Fonterra's plan to alter its governance structure has been defeated with the results of electronic and postal voting coming up short of the 75 per cent required to get through.
At today's special meeting in Hamilton - attended by a few hundred farmers - Fonterra said internet and postal votes in favour of the proposal to cut the board's size to 11 from 13 came in at 63.7 per cent.
The package also involved a significant change to the way candidates are voted on to the board.
Chairman John Wilson said that while the proposal did not manage to reach to 75 per cent threshold, it was clear that farmers wanted to change the governance structure.
He said most of the concern from farmers centred on the changes to the voting procedure and that Fonterra would go back to the drawing board, make same changes, and put another proposal before farmers before the year's end.
"I am confident that we will nail this before the end of the year," he told the meeting.
A motion put forward at last year's annual meeting by farmer shareholders Colin Armer and Greg Gent failed to achieve the necessary 75 per cent support but nevertheless garnered more than 50 per cent of the vote, indicating farmers were in the mood for a change at the time.
The most controversial of the proposed measures was the change to the voting system.
As it stands, a candidate can get on the board with 25 per cent support, whereas the new system means candidates put forward under will need to achieve 50 per cent support under a ratification process.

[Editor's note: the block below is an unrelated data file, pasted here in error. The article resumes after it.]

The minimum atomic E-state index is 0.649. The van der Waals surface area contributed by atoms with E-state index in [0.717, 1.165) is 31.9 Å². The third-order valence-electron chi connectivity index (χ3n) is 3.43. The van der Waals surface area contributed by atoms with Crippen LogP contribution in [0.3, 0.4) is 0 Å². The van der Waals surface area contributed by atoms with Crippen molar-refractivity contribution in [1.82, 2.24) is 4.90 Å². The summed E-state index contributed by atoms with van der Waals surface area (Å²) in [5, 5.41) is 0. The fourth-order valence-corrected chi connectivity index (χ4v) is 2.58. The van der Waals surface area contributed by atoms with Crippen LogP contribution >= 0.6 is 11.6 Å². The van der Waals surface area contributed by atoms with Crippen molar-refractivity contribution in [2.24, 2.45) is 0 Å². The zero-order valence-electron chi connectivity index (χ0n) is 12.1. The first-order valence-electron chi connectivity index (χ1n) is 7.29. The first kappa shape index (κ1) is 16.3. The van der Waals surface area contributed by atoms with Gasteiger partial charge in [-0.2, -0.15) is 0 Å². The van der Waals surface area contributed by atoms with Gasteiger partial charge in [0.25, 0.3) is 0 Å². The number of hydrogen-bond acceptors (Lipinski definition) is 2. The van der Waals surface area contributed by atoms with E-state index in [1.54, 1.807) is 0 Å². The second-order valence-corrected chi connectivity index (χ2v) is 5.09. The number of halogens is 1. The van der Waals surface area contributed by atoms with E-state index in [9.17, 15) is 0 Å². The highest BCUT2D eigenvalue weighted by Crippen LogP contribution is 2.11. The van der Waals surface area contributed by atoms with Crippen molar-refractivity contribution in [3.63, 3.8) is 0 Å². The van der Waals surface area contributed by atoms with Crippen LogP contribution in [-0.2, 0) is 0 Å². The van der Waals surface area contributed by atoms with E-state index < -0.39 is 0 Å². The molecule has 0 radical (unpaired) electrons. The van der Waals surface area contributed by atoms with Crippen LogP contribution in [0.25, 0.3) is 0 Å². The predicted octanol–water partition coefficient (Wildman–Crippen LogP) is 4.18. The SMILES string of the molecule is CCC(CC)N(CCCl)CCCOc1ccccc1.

Internet, postal, fax and proxy voting closed on Wednesday.
The meeting, attended by about 150 so farmers, drew no questions from the floor once the results of electronic and postal votes showed the proposal had no chance of success very early in proceedings.
Wilson said the exercise showed that there was an appetite for change, with almost two thirds of voters voting in favour of the package.
Watch: John Wilson - Fonterra chairman on today's governance vote:
"They want a system that gets the most knowledgeable and skilled candidates on to the board; and a process that encourages diversity and sees our most capable farmer shareholders put themselves forward," Wilson said.
"The fact that we didn't achieve the 75 per cent tells us that the change proposed was a big ask, particularly around the change from being able to choose from any and all candidates," he said. "The board respects that view," he said.
Fonterra Shareholders' Council chairman, Duncan Coull, said he was encouraged by the significant support the resolution received at the meeting.
"Even though the 75 per cent threshold was not reached, the result indicates that the proposal was on the right track and that there is a willingness from shareholders to continue with the process.